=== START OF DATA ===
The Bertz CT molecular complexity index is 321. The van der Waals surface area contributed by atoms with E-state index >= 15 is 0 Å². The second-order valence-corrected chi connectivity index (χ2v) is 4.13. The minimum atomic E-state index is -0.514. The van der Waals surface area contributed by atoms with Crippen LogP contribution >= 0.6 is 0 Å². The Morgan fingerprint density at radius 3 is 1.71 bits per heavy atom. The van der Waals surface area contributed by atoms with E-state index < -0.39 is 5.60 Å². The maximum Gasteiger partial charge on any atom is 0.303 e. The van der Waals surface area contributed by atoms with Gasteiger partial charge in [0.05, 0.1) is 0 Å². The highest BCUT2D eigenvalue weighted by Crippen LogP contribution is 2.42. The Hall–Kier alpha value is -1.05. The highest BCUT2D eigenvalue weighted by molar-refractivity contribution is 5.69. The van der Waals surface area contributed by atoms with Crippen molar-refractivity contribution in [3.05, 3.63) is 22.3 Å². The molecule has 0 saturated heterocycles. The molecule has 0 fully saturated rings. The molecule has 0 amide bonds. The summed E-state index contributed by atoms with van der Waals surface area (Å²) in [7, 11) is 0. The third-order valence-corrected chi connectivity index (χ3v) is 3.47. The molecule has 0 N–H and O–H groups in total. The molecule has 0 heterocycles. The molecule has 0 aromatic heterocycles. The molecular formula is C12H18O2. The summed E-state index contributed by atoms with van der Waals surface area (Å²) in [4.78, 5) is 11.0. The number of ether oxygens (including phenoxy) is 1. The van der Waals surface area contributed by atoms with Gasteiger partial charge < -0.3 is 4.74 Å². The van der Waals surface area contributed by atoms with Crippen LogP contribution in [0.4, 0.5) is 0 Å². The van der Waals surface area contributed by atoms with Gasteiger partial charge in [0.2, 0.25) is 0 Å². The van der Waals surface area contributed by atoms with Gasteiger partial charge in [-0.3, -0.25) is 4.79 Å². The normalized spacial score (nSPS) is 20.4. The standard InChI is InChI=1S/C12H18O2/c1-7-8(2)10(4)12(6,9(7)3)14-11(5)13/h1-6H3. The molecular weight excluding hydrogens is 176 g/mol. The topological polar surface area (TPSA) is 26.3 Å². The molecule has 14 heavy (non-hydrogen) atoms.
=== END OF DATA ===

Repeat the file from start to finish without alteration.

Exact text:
The Bertz CT molecular complexity index is 321. The van der Waals surface area contributed by atoms with E-state index >= 15 is 0 Å². The second-order valence-corrected chi connectivity index (χ2v) is 4.13. The minimum atomic E-state index is -0.514. The van der Waals surface area contributed by atoms with Crippen LogP contribution >= 0.6 is 0 Å². The Morgan fingerprint density at radius 3 is 1.71 bits per heavy atom. The van der Waals surface area contributed by atoms with E-state index < -0.39 is 5.60 Å². The maximum Gasteiger partial charge on any atom is 0.303 e. The van der Waals surface area contributed by atoms with Gasteiger partial charge in [0.05, 0.1) is 0 Å². The highest BCUT2D eigenvalue weighted by Crippen LogP contribution is 2.42. The Hall–Kier alpha value is -1.05. The highest BCUT2D eigenvalue weighted by molar-refractivity contribution is 5.69. The van der Waals surface area contributed by atoms with Crippen molar-refractivity contribution in [3.05, 3.63) is 22.3 Å². The molecule has 0 saturated heterocycles. The molecule has 0 fully saturated rings. The molecule has 0 amide bonds. The summed E-state index contributed by atoms with van der Waals surface area (Å²) in [7, 11) is 0. The third-order valence-corrected chi connectivity index (χ3v) is 3.47. The molecule has 0 N–H and O–H groups in total. The molecule has 0 heterocycles. The molecule has 0 aromatic heterocycles. The molecular formula is C12H18O2. The summed E-state index contributed by atoms with van der Waals surface area (Å²) in [4.78, 5) is 11.0. The number of ether oxygens (including phenoxy) is 1. The van der Waals surface area contributed by atoms with Gasteiger partial charge < -0.3 is 4.74 Å². The van der Waals surface area contributed by atoms with Crippen LogP contribution in [0.4, 0.5) is 0 Å². The van der Waals surface area contributed by atoms with Gasteiger partial charge in [0.2, 0.25) is 0 Å². The van der Waals surface area contributed by atoms with Gasteiger partial charge in [-0.3, -0.25) is 4.79 Å². The normalized spacial score (nSPS) is 20.4. The standard InChI is InChI=1S/C12H18O2/c1-7-8(2)10(4)12(6,9(7)3)14-11(5)13/h1-6H3. The molecular weight excluding hydrogens is 176 g/mol. The topological polar surface area (TPSA) is 26.3 Å². The molecule has 14 heavy (non-hydrogen) atoms.